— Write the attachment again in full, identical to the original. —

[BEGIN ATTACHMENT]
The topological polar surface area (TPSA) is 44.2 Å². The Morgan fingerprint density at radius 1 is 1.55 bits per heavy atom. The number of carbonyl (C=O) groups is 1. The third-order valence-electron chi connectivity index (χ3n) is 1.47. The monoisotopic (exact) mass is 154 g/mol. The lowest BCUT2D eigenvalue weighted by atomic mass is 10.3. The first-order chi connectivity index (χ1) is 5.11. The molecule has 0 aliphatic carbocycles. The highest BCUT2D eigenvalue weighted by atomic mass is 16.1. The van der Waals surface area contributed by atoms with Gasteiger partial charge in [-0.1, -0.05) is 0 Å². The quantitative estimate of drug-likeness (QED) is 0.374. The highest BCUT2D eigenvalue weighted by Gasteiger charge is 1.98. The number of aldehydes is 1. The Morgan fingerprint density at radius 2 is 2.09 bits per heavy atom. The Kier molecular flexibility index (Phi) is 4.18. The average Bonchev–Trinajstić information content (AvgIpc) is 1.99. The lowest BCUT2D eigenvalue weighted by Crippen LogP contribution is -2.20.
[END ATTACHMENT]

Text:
The topological polar surface area (TPSA) is 44.2 Å². The Morgan fingerprint density at radius 1 is 1.55 bits per heavy atom. The number of carbonyl (C=O) groups is 1. The third-order valence-electron chi connectivity index (χ3n) is 1.47. The monoisotopic (exact) mass is 154 g/mol. The lowest BCUT2D eigenvalue weighted by atomic mass is 10.3. The first-order chi connectivity index (χ1) is 5.11. The molecule has 0 aliphatic carbocycles. The highest BCUT2D eigenvalue weighted by atomic mass is 16.1. The van der Waals surface area contributed by atoms with Gasteiger partial charge in [-0.1, -0.05) is 0 Å². The quantitative estimate of drug-likeness (QED) is 0.374. The highest BCUT2D eigenvalue weighted by Gasteiger charge is 1.98. The number of aldehydes is 1. The Morgan fingerprint density at radius 2 is 2.09 bits per heavy atom. The Kier molecular flexibility index (Phi) is 4.18. The average Bonchev–Trinajstić information content (AvgIpc) is 1.99. The lowest BCUT2D eigenvalue weighted by Crippen LogP contribution is -2.20.